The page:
N.Y. Times: Doc used stem cells to treat Bartolo Colon’s injured shoulder

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It’s not often that a major league pitcher is going to prefer to have arm surgery in the Dominican Republic. It might have been necessary in this case, though.

Bartolo Colon received injections of his own stem cells into his shoulder and elbow to treat a rotator cuff tear and ligament damage in a procedure a year ago, the New York Times reports.

Florida-based doctor Joseph R. Purita said he flew to the Dominican Republic and performed the procedures for free. He added that he has also used human growth hormone in similar procedures, though he didn’t in this case.

MLB is looking into the procedure. The Yankees said they didn’t know about it when they signed Colon to a minor league deal this spring. Colon’s agent only informed the team after learning that the New York Times had contacted Purita and was doing an article. The Yankees then informed the league.

Purita made it clear that his procedures are legal in the United States. He said he uses platelet-rich plasma injections in combination with human growth hormone to treat many ligament injuries and arthritic conditions.

Colon, who didn’t pitch after the procedure last April, has returned to the majors to go 2-1 with a 3.86 ERA in four starts and three relief appearances for the Yankees. If he keeps it up, it’d be his first successful season since he won the Cy Young Award for the Angels in 2005. He went 14-21 with a 5.18 ERA from 2006-09.

Reds, Raisel Iglesias agree to three-year contract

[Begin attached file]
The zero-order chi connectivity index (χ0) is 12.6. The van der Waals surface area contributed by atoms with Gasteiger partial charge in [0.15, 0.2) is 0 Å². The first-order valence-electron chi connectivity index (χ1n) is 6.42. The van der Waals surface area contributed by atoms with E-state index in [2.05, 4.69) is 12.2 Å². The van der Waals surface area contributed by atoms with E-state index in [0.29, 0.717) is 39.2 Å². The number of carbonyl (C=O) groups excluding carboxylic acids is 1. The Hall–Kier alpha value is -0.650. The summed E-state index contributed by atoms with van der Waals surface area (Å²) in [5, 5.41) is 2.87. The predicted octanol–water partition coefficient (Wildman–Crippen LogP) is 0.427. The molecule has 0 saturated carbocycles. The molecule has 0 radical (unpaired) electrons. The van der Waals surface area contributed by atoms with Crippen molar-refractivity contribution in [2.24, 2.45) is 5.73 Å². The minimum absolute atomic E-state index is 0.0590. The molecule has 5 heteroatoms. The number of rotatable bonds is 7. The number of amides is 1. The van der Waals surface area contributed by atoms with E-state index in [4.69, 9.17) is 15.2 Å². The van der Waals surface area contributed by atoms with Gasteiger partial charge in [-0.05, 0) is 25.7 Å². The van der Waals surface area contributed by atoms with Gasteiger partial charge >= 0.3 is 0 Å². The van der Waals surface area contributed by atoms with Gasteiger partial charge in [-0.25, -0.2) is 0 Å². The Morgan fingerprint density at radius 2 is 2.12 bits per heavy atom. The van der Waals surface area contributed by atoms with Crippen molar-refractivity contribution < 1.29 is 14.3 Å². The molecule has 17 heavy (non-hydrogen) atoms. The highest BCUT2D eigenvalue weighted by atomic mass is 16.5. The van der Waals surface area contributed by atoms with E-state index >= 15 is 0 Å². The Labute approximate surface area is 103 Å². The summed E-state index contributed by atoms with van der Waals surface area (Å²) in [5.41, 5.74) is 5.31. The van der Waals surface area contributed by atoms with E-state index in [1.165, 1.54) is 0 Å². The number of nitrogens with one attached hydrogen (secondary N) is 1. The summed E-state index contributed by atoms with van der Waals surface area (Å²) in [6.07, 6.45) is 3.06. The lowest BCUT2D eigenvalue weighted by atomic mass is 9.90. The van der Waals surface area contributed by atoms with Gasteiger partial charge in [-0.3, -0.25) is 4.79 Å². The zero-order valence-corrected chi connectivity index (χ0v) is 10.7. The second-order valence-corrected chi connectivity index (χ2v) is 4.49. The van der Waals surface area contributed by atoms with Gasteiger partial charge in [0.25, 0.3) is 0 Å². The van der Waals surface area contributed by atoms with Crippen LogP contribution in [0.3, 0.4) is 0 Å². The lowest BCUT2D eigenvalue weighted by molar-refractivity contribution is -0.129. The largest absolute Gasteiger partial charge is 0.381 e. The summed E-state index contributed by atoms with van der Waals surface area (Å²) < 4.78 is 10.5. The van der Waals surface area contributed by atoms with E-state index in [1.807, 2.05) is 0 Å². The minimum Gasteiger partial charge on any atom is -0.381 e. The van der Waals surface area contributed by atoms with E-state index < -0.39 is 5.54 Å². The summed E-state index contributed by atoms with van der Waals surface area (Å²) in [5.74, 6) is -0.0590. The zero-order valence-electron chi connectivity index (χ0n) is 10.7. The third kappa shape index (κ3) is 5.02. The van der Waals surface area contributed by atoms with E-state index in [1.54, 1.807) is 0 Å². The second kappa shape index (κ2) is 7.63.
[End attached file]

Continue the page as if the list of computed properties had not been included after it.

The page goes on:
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The Reds announced on Wednesday that the club and pitcher Raisel Iglesias agreed to a three-year contract. Iglesias had been on a seven-year, $27 million contract signed in June 2014 and had two years with $10 million remaining. According to MLB.com’s Mark Feinsand, the new contract is worth $24.125 million, so it’s a hefty pay raise for Iglesias.

Iglesias, who turns 29 years old in January, has gotten better every season pitching out of the Reds’ bullpen. In 2018, he posted a 2.38 ERA with 30 saves and an 80/25 K/BB ratio in 72 innings. Over his four-year career, the right-hander has 64 saves with a 2.97 ERA and a 359/106 K/BB ratio in 321 2/3 innings.

Iglesias gets little fanfare pitching for the Reds, fifth-place finishers in each of his four years, but he is certainly among baseball’s better relievers. Signing him to a new three-year deal gives them some certainty at the back of the bullpen in the near future.

There was a bit of confusion regarding his previous contract, which allowed him to opt out and file for arbitration if eligible. Iglesias has three years and 154 days of service time, so his new contract essentially covers his arbitration-eligible years.